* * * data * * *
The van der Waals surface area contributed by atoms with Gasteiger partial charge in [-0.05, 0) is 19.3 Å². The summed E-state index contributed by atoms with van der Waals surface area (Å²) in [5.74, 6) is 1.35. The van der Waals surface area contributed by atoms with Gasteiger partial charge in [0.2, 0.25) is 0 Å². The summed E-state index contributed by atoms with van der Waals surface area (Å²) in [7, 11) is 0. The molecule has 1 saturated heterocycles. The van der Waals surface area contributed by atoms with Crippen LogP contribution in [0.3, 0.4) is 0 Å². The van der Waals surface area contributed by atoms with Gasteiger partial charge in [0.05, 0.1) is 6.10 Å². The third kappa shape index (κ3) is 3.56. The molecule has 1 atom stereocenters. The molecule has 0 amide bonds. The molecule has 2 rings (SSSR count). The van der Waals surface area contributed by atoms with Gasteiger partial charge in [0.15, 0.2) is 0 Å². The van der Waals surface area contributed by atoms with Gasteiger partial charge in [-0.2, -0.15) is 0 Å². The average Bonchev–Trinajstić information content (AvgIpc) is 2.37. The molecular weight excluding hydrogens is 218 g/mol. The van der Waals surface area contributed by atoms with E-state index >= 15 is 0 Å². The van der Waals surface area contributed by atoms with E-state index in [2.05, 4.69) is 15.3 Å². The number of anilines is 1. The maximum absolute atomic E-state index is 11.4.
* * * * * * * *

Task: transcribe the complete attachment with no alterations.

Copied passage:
The van der Waals surface area contributed by atoms with Gasteiger partial charge in [-0.05, 0) is 19.3 Å². The summed E-state index contributed by atoms with van der Waals surface area (Å²) in [5.74, 6) is 1.35. The van der Waals surface area contributed by atoms with Gasteiger partial charge in [0.2, 0.25) is 0 Å². The summed E-state index contributed by atoms with van der Waals surface area (Å²) in [7, 11) is 0. The molecule has 1 saturated heterocycles. The van der Waals surface area contributed by atoms with Crippen LogP contribution in [0.3, 0.4) is 0 Å². The van der Waals surface area contributed by atoms with Gasteiger partial charge in [0.05, 0.1) is 6.10 Å². The third kappa shape index (κ3) is 3.56. The molecule has 1 atom stereocenters. The molecule has 0 amide bonds. The molecule has 2 rings (SSSR count). The van der Waals surface area contributed by atoms with Gasteiger partial charge in [0.15, 0.2) is 0 Å². The van der Waals surface area contributed by atoms with Gasteiger partial charge in [-0.2, -0.15) is 0 Å². The average Bonchev–Trinajstić information content (AvgIpc) is 2.37. The molecular weight excluding hydrogens is 218 g/mol. The van der Waals surface area contributed by atoms with E-state index >= 15 is 0 Å². The van der Waals surface area contributed by atoms with E-state index in [2.05, 4.69) is 15.3 Å². The number of anilines is 1. The maximum absolute atomic E-state index is 11.4.